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dali 17: a review of the dali museum of monterey, california

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Dali museum

Dali 17” is the new museum of the work of Salvador Dali in Monterey, California. Technically, it’s a “permanent exhibition” in the renovated Maritime Museum, but for all purposes, it is the new Dali museum of the West Coast. I visited it a while back and I’d like to tell you about it.

Dali 17 is the home of the Dali collection of local business man Dmitry Piterman. Recently, Piterman became a huge art fan and amassed a rather impressive collection of Dali’s works. Eventually, he decided to house them in the Maritime Museum building. In this review, I’ll with a few words about the basic experience and the make recommendations for three types of people, casual art fans, hard core art fans, and Dali fanatics.

What you will find: Monterey, California  is a tourist town and the museum building is in the Fisherman’s wharf area. So if you are already on vacation, it’s easy to stop by. The Dali 17 occupies 2 floors and houses mainly editions (prints, lithographs, and some other things). The flow is easy. Just walk through floor one, then up to floor two and you’ll be done. I think the ticket is a teeny bit pricey ($20 for adults), but if you slow down and take your time, you’ll get your money’s worth. I don’t think it’s for kids, since a lot of the material is historical.

Casual fans: I think this is a nice introduction to surrealism, from one of the leading practitioners. There is a lot of material from the 1930s to the 1970s. It doesn’t cover the earliest stuff, nor the very last stuff, but it is a good representation of his work. Though there aren’t paintings, viewers can see high quality prints of some of his most important works, like The Persistence of Memory. I also think this is good for casual fans since you get a lot of prints and lithographs from his more overtly religious work from the 1950s and on, which many people can identify with.

Regular art fans: Sadly, this museum doesn’t offer much for people who already know about Dali and are not fanatics. There are literally no paintings and almost no original drawings. Nor are there any of his more interesting sculptures, jewelry or video work (yes! Dali did some interesting early video). Since it is a Dali only museum, there is almost nothing else to compliment or contextualize the collection. Thus, a collection of editions on paper can appear monotonous. I think it is worth seeing, but I wouldn’t blame an art fan if they passed on this one.

Dali fanatics: I am a Dali fanatic and I think this is a great collection for the Dali obsessed. The basic issue is that Dali produced an enormous amount of work. He was a workaholic, his wife consistently pushed his work, and he never turned down a gig. So Dali’s hand can be found in areas ranging from jewelry, Disney films (yes!) and clothing design. Thus, a collection of paper editions can yield interesting insights. For example, I did not know he produced a series of works celebrating the 20th anniversary of the State of Israel. Another example: there is an utterly amazing etching from about 1934 of the “kneeling man with drawers.” Dali fans know that his is his best period in terms of pure drawing technique and, though be it small, the etching does not disappoint. A real gem. I also want to throw in a good word for the lobby. It has a photo display documenting a dinner Dali hosted for West Coast celebrities, which included serving Bob Hope a plate of live frogs. Fun stuff. Overall, a “must see” for those who dream of burning giraffes.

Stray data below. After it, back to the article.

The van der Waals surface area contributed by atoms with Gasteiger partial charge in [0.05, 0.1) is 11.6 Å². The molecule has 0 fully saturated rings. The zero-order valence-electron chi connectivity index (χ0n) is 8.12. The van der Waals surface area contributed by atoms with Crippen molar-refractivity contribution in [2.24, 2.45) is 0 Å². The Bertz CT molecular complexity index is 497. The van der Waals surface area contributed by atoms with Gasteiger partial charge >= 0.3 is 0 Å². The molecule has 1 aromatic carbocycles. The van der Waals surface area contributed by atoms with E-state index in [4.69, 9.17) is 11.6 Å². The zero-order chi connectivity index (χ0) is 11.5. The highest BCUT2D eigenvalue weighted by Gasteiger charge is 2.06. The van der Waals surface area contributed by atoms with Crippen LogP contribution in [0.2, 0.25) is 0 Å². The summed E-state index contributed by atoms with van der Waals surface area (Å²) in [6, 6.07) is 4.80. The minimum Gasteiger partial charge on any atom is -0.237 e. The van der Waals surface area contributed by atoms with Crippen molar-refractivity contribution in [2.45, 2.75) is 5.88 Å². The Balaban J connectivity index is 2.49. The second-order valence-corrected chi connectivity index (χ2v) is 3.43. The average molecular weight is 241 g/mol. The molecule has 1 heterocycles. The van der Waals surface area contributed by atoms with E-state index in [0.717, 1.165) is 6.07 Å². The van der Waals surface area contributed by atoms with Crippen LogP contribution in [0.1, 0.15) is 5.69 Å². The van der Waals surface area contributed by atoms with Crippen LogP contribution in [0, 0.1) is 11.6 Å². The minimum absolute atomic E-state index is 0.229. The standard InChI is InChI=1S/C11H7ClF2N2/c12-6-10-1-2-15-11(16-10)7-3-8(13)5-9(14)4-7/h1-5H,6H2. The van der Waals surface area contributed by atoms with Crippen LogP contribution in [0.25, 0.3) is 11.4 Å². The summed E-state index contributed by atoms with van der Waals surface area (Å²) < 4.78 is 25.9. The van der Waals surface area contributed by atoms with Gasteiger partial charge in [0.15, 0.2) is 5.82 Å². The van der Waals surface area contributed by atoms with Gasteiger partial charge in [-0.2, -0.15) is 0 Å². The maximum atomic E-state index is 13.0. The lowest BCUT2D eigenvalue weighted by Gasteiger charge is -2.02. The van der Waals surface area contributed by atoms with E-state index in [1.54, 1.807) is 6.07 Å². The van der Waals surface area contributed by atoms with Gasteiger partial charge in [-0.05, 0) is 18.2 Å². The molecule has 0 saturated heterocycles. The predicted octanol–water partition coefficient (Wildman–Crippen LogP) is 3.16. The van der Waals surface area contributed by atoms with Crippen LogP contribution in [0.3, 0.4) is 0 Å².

So check it out. I enjoyed it. I hope you will too.

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Written by fabiorojas

June 6, 2017 at 12:01 am

Posted in art, fabio, uncategorized

gerri allen plays soul eyes

 

50+ chapters of grad skool advice goodness: Grad Skool Rulz ($2!!!!)/From Black Power/Party in the Street

Written by fabiorojas

July 31, 2016 at 12:26 am

Posted in art, uncategorized

another week comes to an end, with Attwenger

Need some dance moves for your upcoming conference outings?  Happy Friday, folks.

“OIDA” by Attwenger.  Directed by Jessica Hausner.

(Maybe our German readers can tell us what this OIDA song is about?)

Written by katherinechen

July 29, 2016 at 3:49 pm

w.e.b. dubois’ illustrations of black social science data

duboisdata03-768x965

The website Hyperallergic has a nice article on the drawings that DuBois’ did visualizing some of his data. For a 1900 exhibition, DuBois made, by hand, these interesting visualizations. Tufte, eat yer heart out!

50+ chapters of grad skool advice goodness: Grad Skool Rulz ($2!!!!)/From Black Power/Party in the Street

Written by fabiorojas

July 11, 2016 at 12:01 am

lauren newton w/reeds, 2015

50+ chapters of grad skool advice goodness: Grad Skool Rulz ($2!!!!)/From Black Power/Party in the Street

Written by fabiorojas

July 10, 2016 at 12:01 am

Posted in art, fabio, uncategorized

the humanities are doing fine, but humanities scholars are underwater

I recently had the pleasure of spending a weekend in New York. I spent some of my time exploring the Bushwick neighborhood to see the cutesy shops, art galleries, and organic grocery store. I wandered into an art gallery and saw about five people sitting in a circle reading a novel. The gallery owner then greeted me and I played with her dog.

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Written by fabiorojas

June 16, 2016 at 12:19 am

neighborly performance art

With growing awareness of performance art, some of us have the daily task of expressing our artistry as upstairs neighbors.

 

Written by katherinechen

April 6, 2016 at 11:26 pm